A few weeks ago, while I was slicing bread, the knife slipped and I cut my finger badly. It was very deep and very painful, it bled a lot, and we debated going to hospital to get it stitched up. However, having spent three hours in A&E with my daughter (who broke her thumb playing dodgeball at school) the previous week, I really couldn’t face doing that again, so we just wrapped it up as best we could, and now it’s perfectly fine.
The irony is that I’m not perfectly fine. I haven’t sliced any bread since it happened, and just looking at the knife block gives me a very unpleasant sensation somewhere between fear, nervousness and revulsion. At odd moments I find myself remembering, with a shudder, how it felt to have the knife slice through my flesh. I know this is stupid; it was a minor injury and healed quickly, and I’m a grown woman who should be able to forget about something so trivial and not let it affect my life. And yet there is still that strange residual anxiety which I suppose will only pass with time and plenty of practice with a Sainsbury’s tiger loaf as I persuade my subconscious that, yes, knives are dangerous, but not the extent that I need to avoid them altogether.
Bizarre as this sounds, it has given me the smallest inkling of what it might be like to have Post Traumatic Stress Disorder. Many people who have been through shocking and distressing circumstances, be it terrorist atrocity, the horrors of war, or a car accident, find their personalities changed and their mental health compromised by the nightmares, flashbacks, sleep problems, anger and gut-wrenching terror. However strong a person you are, traumatic events can seriously impact your ability to live a normal life.
To be diagnosed as PTSD the symptoms have to last more than a month and lead to avoidance of things that remind the person of the trauma. The trauma need not be something related to violence – receiving news of a serious illness, or being verbally bullied, can lead to symptoms of PTSD. Although up to 90% of people experience a traumatic experience at some time in their life, only 8% develop PTSD. Factors which increase the risk that a person will be susceptible to this problem include being in foster care or having an unstable childhood, being physically punished in childhood, or suffering from depression. Factors which reduce the risk include having a strong paternal figure, a high level of education and being older when the traumatic event happens.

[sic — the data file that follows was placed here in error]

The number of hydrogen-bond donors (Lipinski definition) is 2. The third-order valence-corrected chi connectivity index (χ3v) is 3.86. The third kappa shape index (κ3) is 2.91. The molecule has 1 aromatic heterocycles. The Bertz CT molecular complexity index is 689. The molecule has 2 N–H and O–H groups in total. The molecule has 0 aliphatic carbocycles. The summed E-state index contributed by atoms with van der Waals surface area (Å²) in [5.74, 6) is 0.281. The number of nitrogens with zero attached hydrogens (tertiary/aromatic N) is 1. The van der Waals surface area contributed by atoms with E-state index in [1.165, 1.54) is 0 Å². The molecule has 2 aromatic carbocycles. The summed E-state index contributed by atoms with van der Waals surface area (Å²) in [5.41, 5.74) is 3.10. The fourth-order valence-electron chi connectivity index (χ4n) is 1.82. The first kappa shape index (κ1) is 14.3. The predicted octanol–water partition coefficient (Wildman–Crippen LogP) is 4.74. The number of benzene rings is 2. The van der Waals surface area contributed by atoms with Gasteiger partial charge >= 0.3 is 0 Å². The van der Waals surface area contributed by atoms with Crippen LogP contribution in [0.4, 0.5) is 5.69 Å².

Despite having a high level of education, solicitors are not immune to PTSD, and specialist counselling and treatment is required when it occurs. Whether your fear, flashbacks and anxiety are the result of losing your job or an encounter with a violent client, LawCare can be a good starting place for finding the help and support you need.
Right, I’m off to make myself a sandwich.
LawCare’s free and confidential helpline is available 9-7.30 Monday-Friday, 10-4 weekends, on:
0800 279 6888 (Solicitors, Law Students and Legal Executives in England and Wales)
0800 279 6869 (Solicitors, Advocates and Law Students in Scotland, Northern Ireland and the Isle of Man)
0800 018 4299 (Barristers, Clerks and Judges in England and Wales)
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